2 August 2004
For as long as I've been in software there's been a debate between FunctionalStaffOrganization and TechnicalStaffOrganization. The debate occurs within project teams, and across whole IT organizations. It's a constant debate because both sides have good logical arguments to support them, and there's no real way to test which has an advantage in practice.
Despite the fact that I acknowledge this, I greatly prefer a functional organization. I say this knowing there are exceptions and you can't follow one route all the time. But I'd rather side with too much functional orientation than the other way around.
For me the compelling factor is that of the aligning of application teams to business value. I very much believe in the irresistibility of Conway's Law and see the setting of an ApplicationBoundary to be primarily a social construct. Since the whole point of software development is to serve its customers, then the organization should reflect this - yielding teams that are focused on providing business value rather than delving deep into technical esoterica.
Fundamentally the argument of TechnicalStaffOrganization rests on efficiency - that it's wasteful to duplicate systems and that people are more efficient if they specialize. I won't deny that you get duplication if you use a functional organization, but I'm not so convinced it's so wasteful. After all many people believed a centralized, planned economy was bound to be more efficient than the wasteful duplication of capitalist competition. I'm wary of stretching too much of a parallel between macro-economics and software development, but I suspect the same issue underlies each of them - human motivation. When people are focused away from solving business problems, all sorts of factors creep in that introduce inefficiencies far greater than the duplication that a technical organization is designed to solve.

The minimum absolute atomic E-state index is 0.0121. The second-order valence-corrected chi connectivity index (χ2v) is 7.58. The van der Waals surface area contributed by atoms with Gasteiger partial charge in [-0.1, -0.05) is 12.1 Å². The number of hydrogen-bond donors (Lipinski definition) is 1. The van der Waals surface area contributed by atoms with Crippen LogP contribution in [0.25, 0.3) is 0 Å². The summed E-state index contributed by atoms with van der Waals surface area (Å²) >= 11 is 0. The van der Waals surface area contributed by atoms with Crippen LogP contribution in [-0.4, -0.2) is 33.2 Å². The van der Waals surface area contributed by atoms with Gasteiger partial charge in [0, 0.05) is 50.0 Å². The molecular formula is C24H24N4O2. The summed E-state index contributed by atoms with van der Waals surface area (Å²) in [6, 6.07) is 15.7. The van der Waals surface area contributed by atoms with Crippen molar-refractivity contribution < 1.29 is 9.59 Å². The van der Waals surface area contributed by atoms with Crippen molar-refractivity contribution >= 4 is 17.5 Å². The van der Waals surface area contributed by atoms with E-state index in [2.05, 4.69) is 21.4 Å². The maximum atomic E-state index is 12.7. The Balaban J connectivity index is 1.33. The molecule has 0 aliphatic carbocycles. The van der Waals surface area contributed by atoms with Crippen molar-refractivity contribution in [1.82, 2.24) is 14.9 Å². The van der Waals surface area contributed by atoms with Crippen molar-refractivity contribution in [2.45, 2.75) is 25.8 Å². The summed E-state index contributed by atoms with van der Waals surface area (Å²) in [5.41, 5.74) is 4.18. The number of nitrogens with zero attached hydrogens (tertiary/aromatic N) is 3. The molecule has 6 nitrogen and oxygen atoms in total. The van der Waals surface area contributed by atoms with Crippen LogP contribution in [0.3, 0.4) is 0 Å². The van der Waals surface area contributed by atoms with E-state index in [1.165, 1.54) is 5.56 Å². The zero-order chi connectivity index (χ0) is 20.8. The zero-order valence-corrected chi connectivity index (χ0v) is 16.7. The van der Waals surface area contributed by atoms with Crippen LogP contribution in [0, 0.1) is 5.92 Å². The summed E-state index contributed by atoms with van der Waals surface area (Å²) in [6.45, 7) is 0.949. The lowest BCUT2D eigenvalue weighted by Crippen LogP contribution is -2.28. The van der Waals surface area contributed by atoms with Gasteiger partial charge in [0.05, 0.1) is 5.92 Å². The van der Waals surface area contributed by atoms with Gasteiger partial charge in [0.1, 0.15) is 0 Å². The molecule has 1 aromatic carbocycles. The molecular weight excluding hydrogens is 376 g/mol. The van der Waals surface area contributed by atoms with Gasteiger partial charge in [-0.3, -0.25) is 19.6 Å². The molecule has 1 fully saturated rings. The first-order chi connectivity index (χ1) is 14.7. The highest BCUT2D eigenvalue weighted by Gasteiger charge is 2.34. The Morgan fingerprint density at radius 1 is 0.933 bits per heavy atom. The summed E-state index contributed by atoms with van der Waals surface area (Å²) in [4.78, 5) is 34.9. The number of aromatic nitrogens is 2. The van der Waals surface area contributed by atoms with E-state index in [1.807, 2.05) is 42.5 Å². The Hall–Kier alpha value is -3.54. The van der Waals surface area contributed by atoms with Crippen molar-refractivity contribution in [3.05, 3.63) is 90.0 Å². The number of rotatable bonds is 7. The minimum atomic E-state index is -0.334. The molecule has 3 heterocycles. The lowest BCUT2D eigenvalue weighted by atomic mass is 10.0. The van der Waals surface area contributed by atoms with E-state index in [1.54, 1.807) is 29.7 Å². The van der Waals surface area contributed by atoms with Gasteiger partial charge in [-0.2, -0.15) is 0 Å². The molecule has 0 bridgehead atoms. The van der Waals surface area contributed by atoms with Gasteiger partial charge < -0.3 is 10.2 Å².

I also think there's an inevitability here. Business units need applications, if they don't get them they will build their own, creating a functional organization by default. After all they have the money and power - essentially the same dynamics as drive the boom-bust cycle of EnterpriseArchitecture.
So I think that most of the time you should organize functionally. But that doesn't mean that you should be blind to the problems of the approach. Duplicate work and lack of technical specialization will be serious problems, and you'll need to do things to counter those problems. They're just better problems to have than the alternative.